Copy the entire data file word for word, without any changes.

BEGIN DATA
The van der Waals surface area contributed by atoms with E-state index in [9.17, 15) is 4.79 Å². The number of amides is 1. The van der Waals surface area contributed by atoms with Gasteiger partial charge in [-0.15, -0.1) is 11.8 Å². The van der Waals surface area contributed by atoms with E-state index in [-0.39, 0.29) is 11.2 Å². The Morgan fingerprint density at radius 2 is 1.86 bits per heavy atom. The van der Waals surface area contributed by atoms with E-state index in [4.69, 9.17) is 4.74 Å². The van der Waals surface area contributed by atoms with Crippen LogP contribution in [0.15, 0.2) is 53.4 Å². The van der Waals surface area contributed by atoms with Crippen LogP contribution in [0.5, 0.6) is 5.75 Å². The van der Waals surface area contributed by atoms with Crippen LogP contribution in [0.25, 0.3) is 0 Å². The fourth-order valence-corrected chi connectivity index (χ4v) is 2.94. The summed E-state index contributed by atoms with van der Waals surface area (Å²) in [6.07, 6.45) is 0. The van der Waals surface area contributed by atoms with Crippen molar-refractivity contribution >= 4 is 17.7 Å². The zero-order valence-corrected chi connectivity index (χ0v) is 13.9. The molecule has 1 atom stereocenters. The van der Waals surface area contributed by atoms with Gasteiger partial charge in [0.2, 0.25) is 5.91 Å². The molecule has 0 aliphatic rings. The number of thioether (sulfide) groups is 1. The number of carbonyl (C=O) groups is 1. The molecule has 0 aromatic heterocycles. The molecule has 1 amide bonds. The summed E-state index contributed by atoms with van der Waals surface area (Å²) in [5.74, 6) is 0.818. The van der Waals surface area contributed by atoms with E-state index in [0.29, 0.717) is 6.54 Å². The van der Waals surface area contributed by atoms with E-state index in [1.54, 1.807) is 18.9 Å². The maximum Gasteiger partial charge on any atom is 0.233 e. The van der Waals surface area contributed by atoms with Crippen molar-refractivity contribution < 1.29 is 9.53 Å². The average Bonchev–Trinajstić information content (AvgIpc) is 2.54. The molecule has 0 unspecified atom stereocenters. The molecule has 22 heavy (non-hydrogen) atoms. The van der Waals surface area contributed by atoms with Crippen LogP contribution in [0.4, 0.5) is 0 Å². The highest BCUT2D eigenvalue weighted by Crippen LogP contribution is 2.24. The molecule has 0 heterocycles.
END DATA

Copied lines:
The van der Waals surface area contributed by atoms with E-state index in [9.17, 15) is 4.79 Å². The number of amides is 1. The van der Waals surface area contributed by atoms with Gasteiger partial charge in [-0.15, -0.1) is 11.8 Å². The van der Waals surface area contributed by atoms with E-state index in [-0.39, 0.29) is 11.2 Å². The Morgan fingerprint density at radius 2 is 1.86 bits per heavy atom. The van der Waals surface area contributed by atoms with E-state index in [4.69, 9.17) is 4.74 Å². The van der Waals surface area contributed by atoms with Crippen LogP contribution in [0.15, 0.2) is 53.4 Å². The van der Waals surface area contributed by atoms with Crippen LogP contribution in [0.5, 0.6) is 5.75 Å². The van der Waals surface area contributed by atoms with Crippen LogP contribution in [0.25, 0.3) is 0 Å². The fourth-order valence-corrected chi connectivity index (χ4v) is 2.94. The summed E-state index contributed by atoms with van der Waals surface area (Å²) in [6.07, 6.45) is 0. The van der Waals surface area contributed by atoms with Crippen molar-refractivity contribution >= 4 is 17.7 Å². The zero-order valence-corrected chi connectivity index (χ0v) is 13.9. The molecule has 1 atom stereocenters. The van der Waals surface area contributed by atoms with Gasteiger partial charge in [0.2, 0.25) is 5.91 Å². The molecule has 0 aliphatic rings. The number of thioether (sulfide) groups is 1. The number of carbonyl (C=O) groups is 1. The molecule has 0 aromatic heterocycles. The molecule has 1 amide bonds. The summed E-state index contributed by atoms with van der Waals surface area (Å²) in [5.74, 6) is 0.818. The van der Waals surface area contributed by atoms with E-state index in [0.29, 0.717) is 6.54 Å². The van der Waals surface area contributed by atoms with E-state index in [1.54, 1.807) is 18.9 Å². The maximum Gasteiger partial charge on any atom is 0.233 e. The van der Waals surface area contributed by atoms with Crippen molar-refractivity contribution < 1.29 is 9.53 Å². The average Bonchev–Trinajstić information content (AvgIpc) is 2.54. The molecule has 0 unspecified atom stereocenters. The molecule has 22 heavy (non-hydrogen) atoms. The van der Waals surface area contributed by atoms with Crippen LogP contribution in [0.4, 0.5) is 0 Å². The highest BCUT2D eigenvalue weighted by Crippen LogP contribution is 2.24. The molecule has 0 heterocycles.